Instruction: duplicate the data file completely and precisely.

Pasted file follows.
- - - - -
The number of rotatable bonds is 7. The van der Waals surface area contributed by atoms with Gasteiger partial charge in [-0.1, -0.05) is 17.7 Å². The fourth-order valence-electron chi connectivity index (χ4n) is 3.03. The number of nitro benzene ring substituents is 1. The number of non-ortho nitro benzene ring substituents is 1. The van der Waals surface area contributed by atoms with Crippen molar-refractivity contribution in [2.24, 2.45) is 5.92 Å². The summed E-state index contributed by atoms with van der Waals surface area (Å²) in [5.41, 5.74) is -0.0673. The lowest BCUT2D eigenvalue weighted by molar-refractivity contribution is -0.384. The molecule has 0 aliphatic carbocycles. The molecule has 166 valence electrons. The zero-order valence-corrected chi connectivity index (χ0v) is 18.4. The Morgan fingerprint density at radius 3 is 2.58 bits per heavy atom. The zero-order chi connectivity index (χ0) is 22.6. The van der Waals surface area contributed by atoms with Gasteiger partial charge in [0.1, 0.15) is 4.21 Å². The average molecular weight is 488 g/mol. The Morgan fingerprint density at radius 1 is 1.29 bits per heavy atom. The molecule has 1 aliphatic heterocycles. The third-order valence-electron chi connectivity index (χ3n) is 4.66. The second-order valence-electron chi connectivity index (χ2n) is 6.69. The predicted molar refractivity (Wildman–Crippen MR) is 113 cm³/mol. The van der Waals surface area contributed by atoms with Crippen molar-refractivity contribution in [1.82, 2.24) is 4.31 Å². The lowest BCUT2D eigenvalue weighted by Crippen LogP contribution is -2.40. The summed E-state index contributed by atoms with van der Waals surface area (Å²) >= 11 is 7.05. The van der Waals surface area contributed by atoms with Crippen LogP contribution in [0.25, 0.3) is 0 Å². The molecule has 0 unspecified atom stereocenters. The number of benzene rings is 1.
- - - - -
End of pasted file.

The number of rotatable bonds is 7. The van der Waals surface area contributed by atoms with Gasteiger partial charge in [-0.1, -0.05) is 17.7 Å². The fourth-order valence-electron chi connectivity index (χ4n) is 3.03. The number of nitro benzene ring substituents is 1. The number of non-ortho nitro benzene ring substituents is 1. The van der Waals surface area contributed by atoms with Crippen molar-refractivity contribution in [2.24, 2.45) is 5.92 Å². The summed E-state index contributed by atoms with van der Waals surface area (Å²) in [5.41, 5.74) is -0.0673. The lowest BCUT2D eigenvalue weighted by molar-refractivity contribution is -0.384. The molecule has 0 aliphatic carbocycles. The molecule has 166 valence electrons. The zero-order valence-corrected chi connectivity index (χ0v) is 18.4. The Morgan fingerprint density at radius 3 is 2.58 bits per heavy atom. The zero-order chi connectivity index (χ0) is 22.6. The van der Waals surface area contributed by atoms with Gasteiger partial charge in [0.1, 0.15) is 4.21 Å². The average molecular weight is 488 g/mol. The Morgan fingerprint density at radius 1 is 1.29 bits per heavy atom. The molecule has 1 aliphatic heterocycles. The third-order valence-electron chi connectivity index (χ3n) is 4.66. The second-order valence-electron chi connectivity index (χ2n) is 6.69. The predicted molar refractivity (Wildman–Crippen MR) is 113 cm³/mol. The van der Waals surface area contributed by atoms with Crippen molar-refractivity contribution in [1.82, 2.24) is 4.31 Å². The lowest BCUT2D eigenvalue weighted by Crippen LogP contribution is -2.40. The summed E-state index contributed by atoms with van der Waals surface area (Å²) >= 11 is 7.05. The van der Waals surface area contributed by atoms with Crippen LogP contribution in [0.25, 0.3) is 0 Å². The molecule has 0 unspecified atom stereocenters. The number of benzene rings is 1.